The First Deadly Sin of Small Business Startups

There are 26 million small businesses in the United States; they’re the engine that creates jobs and drives our economic growth. Unfortunately, the failure rate of new businesses is high. Many don’t survive their first year in business. Most are no longer in operation by year 5.

Here’s the good news: You and your business don’t have to become a statistic! Whether you’re starting brand-new–or just starting over–you can build a profitable business if you know The Seven Deadly Sins of Small Business Owners, and how to avoid them.


I’ve seen it over and over again. A contractor wouldn’t dare to think about starting a construction project without having a blueprint to work from. But he’ll rush ahead, go into the construction business, get a second mortgage on his house, roll up $1,000s in IRS debt, and create untold emotional stress on himself and his family–all without sitting down to write out a blueprint for his business.

You must start with a written business plan. I’m not talking about some fancy, formal 50-page typed document filled with MBA jargon, color graphs and spreadsheets. By “business plan’, I simply mean a straightforward statement, on paper, of your business idea, who it will serve, why it will bring value to future customers, and how much money (top-line and bottom-line) you expect to see over your first months in business.

Most entrepreneurs think they don’t need a business plan until they’re looking for a bank loan or seeking partners. That’s stinking thinking. Writing a business plan gives you a chance to thoroughly evaluate your new business concept inside and out.

Putting your ideas down on paper forces you to spend some time in the weeds of detail. Some put it off because it’s not always easy to project what the future will look like. Sometimes it can feel like you’re pulling information out of the air — especially when it comes to the numbers.

Small business owners have the tendency to be self-reliant and “go it alone” when faced with a challenge. Trust me, that’s not a smart move when it comes to business planning. As Proverbs advises, there’s wisdom in many counselors. The good news is you can find plenty of people and resources available to help you in writing a business plan.  Here’s a couple approaches I took personally which I highly recommend to you.

  1. When I first started my business, I connected online with a number of highly successful owners outside of my local market.  We first connected via online forums or public discussion groups; this led to personal contact via email and phone.  They didn’t see me as a competitor, and I was surprised to learn that many successful people love to help others become successful too. Taking this approach can be a great way to ground your projections and expectations in reality.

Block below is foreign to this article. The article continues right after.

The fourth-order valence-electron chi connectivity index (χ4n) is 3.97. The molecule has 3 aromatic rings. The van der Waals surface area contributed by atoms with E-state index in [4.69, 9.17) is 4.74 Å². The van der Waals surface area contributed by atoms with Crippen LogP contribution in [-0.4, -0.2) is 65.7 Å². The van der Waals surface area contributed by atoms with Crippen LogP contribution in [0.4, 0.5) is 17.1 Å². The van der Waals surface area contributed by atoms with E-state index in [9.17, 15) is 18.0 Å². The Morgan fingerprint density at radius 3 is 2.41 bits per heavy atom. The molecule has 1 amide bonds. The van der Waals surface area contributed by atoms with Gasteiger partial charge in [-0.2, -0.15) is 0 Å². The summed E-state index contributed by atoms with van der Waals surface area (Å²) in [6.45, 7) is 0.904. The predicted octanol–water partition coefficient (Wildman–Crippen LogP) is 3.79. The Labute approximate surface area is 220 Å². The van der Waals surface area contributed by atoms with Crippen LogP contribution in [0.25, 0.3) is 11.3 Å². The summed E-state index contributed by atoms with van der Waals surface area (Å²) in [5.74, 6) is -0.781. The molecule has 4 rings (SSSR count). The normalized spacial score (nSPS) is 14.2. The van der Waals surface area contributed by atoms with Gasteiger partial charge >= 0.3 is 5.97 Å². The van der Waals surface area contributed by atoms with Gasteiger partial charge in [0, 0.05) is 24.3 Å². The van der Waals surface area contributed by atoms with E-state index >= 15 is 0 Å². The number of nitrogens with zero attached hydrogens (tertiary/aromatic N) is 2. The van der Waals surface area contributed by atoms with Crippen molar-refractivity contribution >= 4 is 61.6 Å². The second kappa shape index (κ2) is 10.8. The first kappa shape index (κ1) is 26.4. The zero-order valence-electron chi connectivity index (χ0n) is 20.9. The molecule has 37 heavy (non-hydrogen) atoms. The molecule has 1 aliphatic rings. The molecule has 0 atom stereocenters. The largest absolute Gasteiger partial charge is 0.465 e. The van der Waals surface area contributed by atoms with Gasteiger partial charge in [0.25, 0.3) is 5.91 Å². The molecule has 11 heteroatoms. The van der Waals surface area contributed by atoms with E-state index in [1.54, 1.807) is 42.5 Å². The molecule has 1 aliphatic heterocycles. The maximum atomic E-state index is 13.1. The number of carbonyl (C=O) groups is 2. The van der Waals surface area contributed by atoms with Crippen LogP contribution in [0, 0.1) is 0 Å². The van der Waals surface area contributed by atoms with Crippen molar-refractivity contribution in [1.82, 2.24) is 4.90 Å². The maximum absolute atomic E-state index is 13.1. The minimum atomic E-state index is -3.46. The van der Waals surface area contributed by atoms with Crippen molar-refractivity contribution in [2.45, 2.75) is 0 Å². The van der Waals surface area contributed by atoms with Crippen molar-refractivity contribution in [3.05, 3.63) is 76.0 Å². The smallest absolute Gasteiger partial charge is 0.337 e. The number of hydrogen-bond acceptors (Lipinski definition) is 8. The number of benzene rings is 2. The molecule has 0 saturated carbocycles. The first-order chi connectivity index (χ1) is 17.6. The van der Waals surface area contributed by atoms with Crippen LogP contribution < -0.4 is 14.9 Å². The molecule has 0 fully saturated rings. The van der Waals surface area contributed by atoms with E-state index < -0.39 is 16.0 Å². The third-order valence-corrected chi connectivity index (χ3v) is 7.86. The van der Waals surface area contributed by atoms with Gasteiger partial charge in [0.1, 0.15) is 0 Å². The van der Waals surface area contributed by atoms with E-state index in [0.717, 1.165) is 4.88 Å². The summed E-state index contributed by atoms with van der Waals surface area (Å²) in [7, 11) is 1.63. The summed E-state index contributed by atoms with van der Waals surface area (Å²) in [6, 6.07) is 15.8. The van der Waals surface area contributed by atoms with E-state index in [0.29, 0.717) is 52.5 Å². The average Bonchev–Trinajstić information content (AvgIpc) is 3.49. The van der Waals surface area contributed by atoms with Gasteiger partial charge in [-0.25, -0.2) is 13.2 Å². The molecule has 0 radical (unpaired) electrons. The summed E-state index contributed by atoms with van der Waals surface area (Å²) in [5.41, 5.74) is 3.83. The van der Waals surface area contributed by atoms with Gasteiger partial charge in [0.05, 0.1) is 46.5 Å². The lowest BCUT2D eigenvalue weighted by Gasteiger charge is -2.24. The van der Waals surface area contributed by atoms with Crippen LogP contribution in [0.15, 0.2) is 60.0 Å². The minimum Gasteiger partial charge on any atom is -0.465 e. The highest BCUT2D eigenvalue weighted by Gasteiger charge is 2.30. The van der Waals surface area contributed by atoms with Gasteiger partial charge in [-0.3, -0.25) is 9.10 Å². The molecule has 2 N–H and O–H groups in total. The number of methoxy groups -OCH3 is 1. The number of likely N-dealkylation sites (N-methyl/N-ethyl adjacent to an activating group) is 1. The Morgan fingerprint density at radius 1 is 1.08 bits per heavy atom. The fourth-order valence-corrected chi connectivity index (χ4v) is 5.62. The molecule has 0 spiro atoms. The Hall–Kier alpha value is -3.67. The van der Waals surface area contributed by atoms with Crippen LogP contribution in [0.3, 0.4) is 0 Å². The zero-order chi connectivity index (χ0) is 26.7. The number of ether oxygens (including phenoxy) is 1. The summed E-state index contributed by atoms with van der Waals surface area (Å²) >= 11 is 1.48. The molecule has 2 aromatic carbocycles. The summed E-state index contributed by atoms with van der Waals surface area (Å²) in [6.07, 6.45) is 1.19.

2. Another approach is to find the “go to” experts in your business category, and take advantage of their training systems and podcasts. (In in the Heating & Air Conditioning field? Go here . Are you a chiropractor? Listen here.) You’ll discover high-profile industry experts who’d love to help you — although for a fee. I chose to go this route as well, exchanging my money for the opportunity to learn; the knowledge I gained was worth the investment.

Those are the roads I’ve traveled, but there’s also SCORE and other resources available (too many to list here) that can help you build a business plan for success.

ANCHOR ON THIS:   Regardless of whether you run a small, part-time business from home, or direct a large company with several offices, you’ll find it difficult to operate without a simple, written, effective business plan. Writing a business plan will help you see the potential strengths and weaknesses in your enterprise, uncover potential pitfalls, and–most importantly–think up ways to avoid them before they actually happen. This, in turn, will keep you and your business from becoming just another statistic


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